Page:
A young man I knew was having an argument with his Dad and he stormed out of the house declaring, “Nobody is going to tell ME what to do! I’m joining the ARMY!”
Johnny’s dad had rather salty language. When he let a bad word slip, he would say, “Pardon my French.” You can imagine the look on the face of the foreign language teacher when he asked the class if anyone spoke French and Johnny raised his hand.
Bruce Jenner was named Woman of the Year?
When I was teaching a class of 4th graders and told them I was Superman, one of the boys in the back of the class yelled out, “Superman does NOT have a double chin!” I shouted back, “That is not a double chin…that is a TRIPLE chin!!!” (And I am on a diet…OK?)
Hillary??? (Did I say that already?)
In public schools you can talk about Buddhism, Hinduism, and the Day of the Dead celebration, but you can’t talk about Jesus??? Isn’t that what Christmas is really about?
Televangelists that have jets. Jesus rode a donkey….just sayin.
The Dallas Cowboys can’t seem to have a consistent winning season. There is always next year, right?
A Powerball winner that won over $300 million and was $1.5 million in debt in 4 years!!! Whether we win $500 million or $1 million, about 70 percent of us lose or spend all our money in five years or less.
Excelling at something is going to cost you; the higher the goal, the greater the cost. Whether you want to excel at a sport, in business, or in relationships…there is a price to be paid for excellence.
I have been fortunate in my career to have excelled in business and been awarded top salesman / manager on more than one occasion with several companies. Looking back, I did not have that goal in mind when I was working. I just wanted to do well, make a lot of money, and enjoy my work. Being the top dog was not my goal…it was a by-product of pursuing the desire to excel.
I can recall working alone in cath labs all night long so that the client would have great images when they took pictures the next day. There were many times I had that self-talk and asked, “What am I doing here???” The rewards were not instantaneous. Many times I wondered if what I was doing really mattered.
Here is what I learned about excellence:
It requires that you do more than others are typically willing to do. That is what sets you apart when you do more than what was expected and more than you projected.
It is part of your character. What you do when nobody is looking matters. You don’t cut corners when striving for excellence.
It is noticed by others. You don’t have to toot your own horn when you excel at what you do. Others will be your cheerleaders, so resist the temptation to stoop to bragging about what you have done. Bragging cheapens your reward.
It is the result of more than just your own efforts. It might be your CEO, your manger, your coach, your spouse, your friends, your co-workers, but someone has contributed to your achievements. It may just be the prayers of your Mom…but somebody has been there in your corner to help you on your journey. Always give credit where credit is due. Thank those that have helped you get to the top.
Excellence is what every company and team talks about, but few have truly pursued it with a whole heart. It is more than a slogan on the wall. It is a way of life. It is never settling for how things are today and the successes of the past. It is realizing that there is always another mountain to climb, another victory to pursue, another dream to fulfill.
Life is short; live every day with purpose and passion. What would your life look like if everything you did was done with excellence? How would it affect our world if everyone did that?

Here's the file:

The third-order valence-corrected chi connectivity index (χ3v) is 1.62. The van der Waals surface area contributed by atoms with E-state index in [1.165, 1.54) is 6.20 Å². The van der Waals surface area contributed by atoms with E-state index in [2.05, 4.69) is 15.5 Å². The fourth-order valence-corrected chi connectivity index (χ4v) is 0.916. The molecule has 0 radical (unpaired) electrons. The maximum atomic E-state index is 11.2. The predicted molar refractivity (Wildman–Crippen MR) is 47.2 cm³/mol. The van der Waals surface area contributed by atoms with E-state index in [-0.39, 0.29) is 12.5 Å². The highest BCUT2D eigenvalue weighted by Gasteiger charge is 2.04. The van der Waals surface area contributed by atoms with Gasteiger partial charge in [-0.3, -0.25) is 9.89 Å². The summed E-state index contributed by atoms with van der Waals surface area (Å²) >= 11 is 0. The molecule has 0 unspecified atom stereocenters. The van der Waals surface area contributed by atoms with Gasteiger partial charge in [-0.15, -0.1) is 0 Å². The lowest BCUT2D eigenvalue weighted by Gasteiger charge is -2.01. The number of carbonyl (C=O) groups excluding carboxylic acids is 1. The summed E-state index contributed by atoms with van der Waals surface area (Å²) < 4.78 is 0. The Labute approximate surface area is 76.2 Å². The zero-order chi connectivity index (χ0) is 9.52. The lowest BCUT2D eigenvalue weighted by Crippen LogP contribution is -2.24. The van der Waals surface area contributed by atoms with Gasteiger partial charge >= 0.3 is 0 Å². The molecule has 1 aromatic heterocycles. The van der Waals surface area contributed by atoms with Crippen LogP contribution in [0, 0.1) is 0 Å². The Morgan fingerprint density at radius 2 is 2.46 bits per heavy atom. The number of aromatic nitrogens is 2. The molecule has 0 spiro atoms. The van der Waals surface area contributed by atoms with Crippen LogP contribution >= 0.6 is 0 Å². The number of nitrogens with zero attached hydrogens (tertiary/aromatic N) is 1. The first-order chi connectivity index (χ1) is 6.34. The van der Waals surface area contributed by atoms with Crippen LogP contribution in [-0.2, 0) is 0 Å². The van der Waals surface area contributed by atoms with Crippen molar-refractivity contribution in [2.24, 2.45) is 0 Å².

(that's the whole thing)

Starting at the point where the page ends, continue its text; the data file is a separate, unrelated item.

Compassion is a beautiful thing…both to observe and to be a part of. I was teaching in an elementary school last week and saw compassion in action. A little girl was sobbing as she came up to me on the playground. When I asked her what was wrong, she said, “Juan said that I was responsible for everything that was wrong in the world!” I wanted to laugh at the absurdity of the statement, but to her, it was a cut to the bone.
As I put my hand on her shoulder I said, “Don’t pay attention to Juan. He does not know what he is talking about.” Three of the little girl’s friends immediately surrounded her. They were consoling her, hugging her, and stroking her hair. They felt her pain.
I asked one of the girls to go get Juan and bring him over to us. A minute later I could see Juan walking towards me with that “Uh-oh I am BUSTED look” on his face. I could see the defiance in him when he walked up to us. I asked him if he told her that she was responsible for all the problems in the world, and he immediately started the blame game. “She did this and she did that.” I think every adult that has been around this scenario can appreciate the predicament. I said, “Stop! I don’t want to hear it. Was what you said to her kind?” He started to argue again…and I said, “No, was it KIND?” He finally hung his head and said, “No.” Then I said, “Well, what do you have to say to her?” He looked at her and said, “I’m sorry.” I looked at her and asked her, “What do you say to him?” She said, “I forgive you.”
I looked at both of them and asked, “Are we OK then?” He smiled back at me. She smiled back at me, and all was well with the world again. They both ran off playing and laughing. What struck me about this episode is that it is very common. It is played out a thousand times every day on playgrounds all over the world. But what really touched me was the compassion she received from her friends. They felt her pain (whether it was real or not). They wanted her to know it would be OK. They were there for her.
But what if a child does not have anyone in their corner? What if nobody cares that they are hurting emotionally or physically? That happens every day too, unfortunately. That is where we as adults have a responsibility to be kind, be compassionate, and be the one who cares. Everyone needs to know that somebody cares. Next time you see someone hurting, be compassionate. Show them the love that we all need. There may not be anyone else to help them through their crisis.